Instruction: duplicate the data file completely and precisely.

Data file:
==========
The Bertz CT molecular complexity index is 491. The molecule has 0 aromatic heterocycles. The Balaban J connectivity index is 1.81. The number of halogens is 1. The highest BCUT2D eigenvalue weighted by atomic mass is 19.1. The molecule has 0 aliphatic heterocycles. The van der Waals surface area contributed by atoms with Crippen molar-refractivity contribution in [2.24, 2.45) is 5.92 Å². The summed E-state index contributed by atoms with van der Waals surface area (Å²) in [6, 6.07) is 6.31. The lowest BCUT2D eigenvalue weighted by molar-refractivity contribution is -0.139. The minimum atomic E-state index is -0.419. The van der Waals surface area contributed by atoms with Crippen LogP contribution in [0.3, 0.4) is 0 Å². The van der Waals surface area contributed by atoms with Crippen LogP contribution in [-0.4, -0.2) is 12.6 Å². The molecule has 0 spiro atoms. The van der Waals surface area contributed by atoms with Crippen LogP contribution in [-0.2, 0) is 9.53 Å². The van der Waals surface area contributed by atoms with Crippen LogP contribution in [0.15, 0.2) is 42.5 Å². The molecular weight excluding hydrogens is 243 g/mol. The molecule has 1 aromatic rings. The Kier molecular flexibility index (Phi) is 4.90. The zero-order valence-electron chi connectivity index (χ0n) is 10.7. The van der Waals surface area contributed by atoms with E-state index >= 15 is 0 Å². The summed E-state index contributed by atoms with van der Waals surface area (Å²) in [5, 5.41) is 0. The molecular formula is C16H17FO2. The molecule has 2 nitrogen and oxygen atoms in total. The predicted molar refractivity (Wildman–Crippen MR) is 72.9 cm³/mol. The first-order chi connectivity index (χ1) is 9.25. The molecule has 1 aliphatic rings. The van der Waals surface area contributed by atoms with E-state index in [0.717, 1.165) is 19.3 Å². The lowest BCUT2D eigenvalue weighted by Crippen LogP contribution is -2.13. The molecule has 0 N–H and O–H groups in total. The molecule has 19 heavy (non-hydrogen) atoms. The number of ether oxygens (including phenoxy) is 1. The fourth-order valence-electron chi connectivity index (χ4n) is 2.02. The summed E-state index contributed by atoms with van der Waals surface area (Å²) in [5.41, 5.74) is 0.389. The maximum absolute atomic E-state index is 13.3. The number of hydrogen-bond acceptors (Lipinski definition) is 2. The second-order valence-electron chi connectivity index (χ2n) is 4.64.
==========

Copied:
The Bertz CT molecular complexity index is 491. The molecule has 0 aromatic heterocycles. The Balaban J connectivity index is 1.81. The number of halogens is 1. The highest BCUT2D eigenvalue weighted by atomic mass is 19.1. The molecule has 0 aliphatic heterocycles. The van der Waals surface area contributed by atoms with Crippen molar-refractivity contribution in [2.24, 2.45) is 5.92 Å². The summed E-state index contributed by atoms with van der Waals surface area (Å²) in [6, 6.07) is 6.31. The lowest BCUT2D eigenvalue weighted by molar-refractivity contribution is -0.139. The minimum atomic E-state index is -0.419. The van der Waals surface area contributed by atoms with Crippen LogP contribution in [0.3, 0.4) is 0 Å². The van der Waals surface area contributed by atoms with Crippen LogP contribution in [-0.4, -0.2) is 12.6 Å². The molecule has 0 spiro atoms. The van der Waals surface area contributed by atoms with Crippen LogP contribution in [-0.2, 0) is 9.53 Å². The van der Waals surface area contributed by atoms with Crippen LogP contribution in [0.15, 0.2) is 42.5 Å². The molecular weight excluding hydrogens is 243 g/mol. The molecule has 1 aromatic rings. The Kier molecular flexibility index (Phi) is 4.90. The zero-order valence-electron chi connectivity index (χ0n) is 10.7. The van der Waals surface area contributed by atoms with E-state index >= 15 is 0 Å². The summed E-state index contributed by atoms with van der Waals surface area (Å²) in [5, 5.41) is 0. The molecular formula is C16H17FO2. The molecule has 2 nitrogen and oxygen atoms in total. The predicted molar refractivity (Wildman–Crippen MR) is 72.9 cm³/mol. The first-order chi connectivity index (χ1) is 9.25. The molecule has 1 aliphatic rings. The van der Waals surface area contributed by atoms with E-state index in [0.717, 1.165) is 19.3 Å². The lowest BCUT2D eigenvalue weighted by Crippen LogP contribution is -2.13. The molecule has 0 N–H and O–H groups in total. The molecule has 19 heavy (non-hydrogen) atoms. The number of ether oxygens (including phenoxy) is 1. The fourth-order valence-electron chi connectivity index (χ4n) is 2.02. The summed E-state index contributed by atoms with van der Waals surface area (Å²) in [5.41, 5.74) is 0.389. The maximum absolute atomic E-state index is 13.3. The number of hydrogen-bond acceptors (Lipinski definition) is 2. The second-order valence-electron chi connectivity index (χ2n) is 4.64.